“So while Caricom and the OAS must go in, the question is, who do we talk to, because this division of opinion makes it not only difficult but almost impossible,” said Patterson, in reference to the system of State administration whereby there is a divide between the president and the prime minister, with the prime minister must getting the approval of the Senate, on the nomination of the president.
There have been few times in Haiti's modern history that the president's nomination has achieved success through the Senate.
Patterson's political stocks rose regionally in the 1990s, but especially during the early part of the 2000-2010 decade, after Jean Bertrand Aristide, who was first overthrown in 1991 by the military which opposed his methods, was forced to flee Haiti amid disturbances in later years. Patterson hosted him at a residence in St Ann South Eastern for a time, against the wishes of powerful members of the United States Government.
Aristide, after trips to other places, including Africa, returned, eventually, to his native land where he still resides. He was the first democratically elected president of Haiti, serving in 1991, and from 1994 to 1996, then from 2001 to 2004.
Patterson said he has not been in contact with the popular Aristide, now 67, who is, among other things, a trained Catholic priest.
“No, I have not spoken to him on the matter, but it would be interesting to hear what he has to say. He is there in Haiti of course. He has not re-entered politics, obviously, but he has a group that consults him in whatever they do, or what they refrain from doing.”
Patterson also went back into history of how relations developed between Caricom and Haiti, something which later earned him the admiration of Caribbean nationals as a facilitator par excellence.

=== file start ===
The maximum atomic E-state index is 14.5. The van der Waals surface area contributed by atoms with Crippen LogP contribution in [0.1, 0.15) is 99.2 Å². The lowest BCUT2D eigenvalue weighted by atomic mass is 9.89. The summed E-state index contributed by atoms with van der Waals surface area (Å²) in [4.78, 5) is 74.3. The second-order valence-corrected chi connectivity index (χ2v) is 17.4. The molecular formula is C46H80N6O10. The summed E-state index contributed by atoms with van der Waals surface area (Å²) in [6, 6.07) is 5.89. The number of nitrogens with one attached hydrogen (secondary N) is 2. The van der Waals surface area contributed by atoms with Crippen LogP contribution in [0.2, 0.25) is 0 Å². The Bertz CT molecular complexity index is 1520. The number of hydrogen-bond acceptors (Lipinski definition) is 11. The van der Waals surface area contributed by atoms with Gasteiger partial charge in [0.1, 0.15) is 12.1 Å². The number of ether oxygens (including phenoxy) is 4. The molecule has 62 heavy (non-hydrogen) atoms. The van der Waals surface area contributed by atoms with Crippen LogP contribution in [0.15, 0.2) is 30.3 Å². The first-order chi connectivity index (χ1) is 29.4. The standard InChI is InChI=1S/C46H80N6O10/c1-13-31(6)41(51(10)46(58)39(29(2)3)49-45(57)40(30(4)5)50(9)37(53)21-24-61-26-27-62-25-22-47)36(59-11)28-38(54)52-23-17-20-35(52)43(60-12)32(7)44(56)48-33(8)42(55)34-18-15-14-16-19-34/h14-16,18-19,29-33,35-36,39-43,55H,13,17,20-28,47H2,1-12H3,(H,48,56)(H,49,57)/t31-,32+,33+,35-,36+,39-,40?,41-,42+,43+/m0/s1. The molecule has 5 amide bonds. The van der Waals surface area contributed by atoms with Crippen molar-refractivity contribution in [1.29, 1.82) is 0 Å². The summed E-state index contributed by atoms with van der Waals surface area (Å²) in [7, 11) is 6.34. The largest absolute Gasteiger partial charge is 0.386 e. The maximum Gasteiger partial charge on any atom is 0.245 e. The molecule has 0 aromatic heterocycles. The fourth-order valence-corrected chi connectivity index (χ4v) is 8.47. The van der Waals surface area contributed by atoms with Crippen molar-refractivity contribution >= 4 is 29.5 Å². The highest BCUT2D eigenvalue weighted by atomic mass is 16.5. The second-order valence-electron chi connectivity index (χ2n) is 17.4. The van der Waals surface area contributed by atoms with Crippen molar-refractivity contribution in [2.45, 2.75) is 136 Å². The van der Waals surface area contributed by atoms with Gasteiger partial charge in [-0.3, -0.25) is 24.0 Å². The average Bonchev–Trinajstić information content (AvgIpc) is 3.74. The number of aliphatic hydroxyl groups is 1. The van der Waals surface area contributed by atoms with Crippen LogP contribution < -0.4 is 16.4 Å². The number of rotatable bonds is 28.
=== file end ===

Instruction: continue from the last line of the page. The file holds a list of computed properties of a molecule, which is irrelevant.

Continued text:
“After the first overthrow of Aristide and the victory of (Rene) Preval (who first served as president from 1996 to 2001; and again from 2006 to 2011) I made an official visit to Haiti. Rene Preval was then the president, and I said Haiti, which has done so much in the fight for Independence and in the abolition of slavery for all people who entered Haitian territorial space, must be treated with respect.
“But Haiti did not belong to any family of nations within this area and what we said is that we wanted Haiti to join the family (Caricom), as part of our contribution, we hoped, to establish stable democratic governments. In fact, at the meeting over which I presided, Prevel led a delegation and after meeting with heads, we agreed that they would be invited to join, and before we concluded, Preval came back and said, 'no, no, we don't want you to invite us to join, we want to join here and now, subject to the formalities that have to flow'. So we are very much involved and have worked very hard for the resuscitation of democracy in Haiti,” Patterson asserted.
Haiti became a full member of Caricom in 2002.
Moise came to power in October 2015, but claims of voter fraud forced another poll on November 2016 which he won with 55.6 per cent of the votes, beating an original field that involved 242 other nominees for president. However, there was always discord over when his tenure as president should end, which political watchers have argued could have been a contributing factor that led to his demise.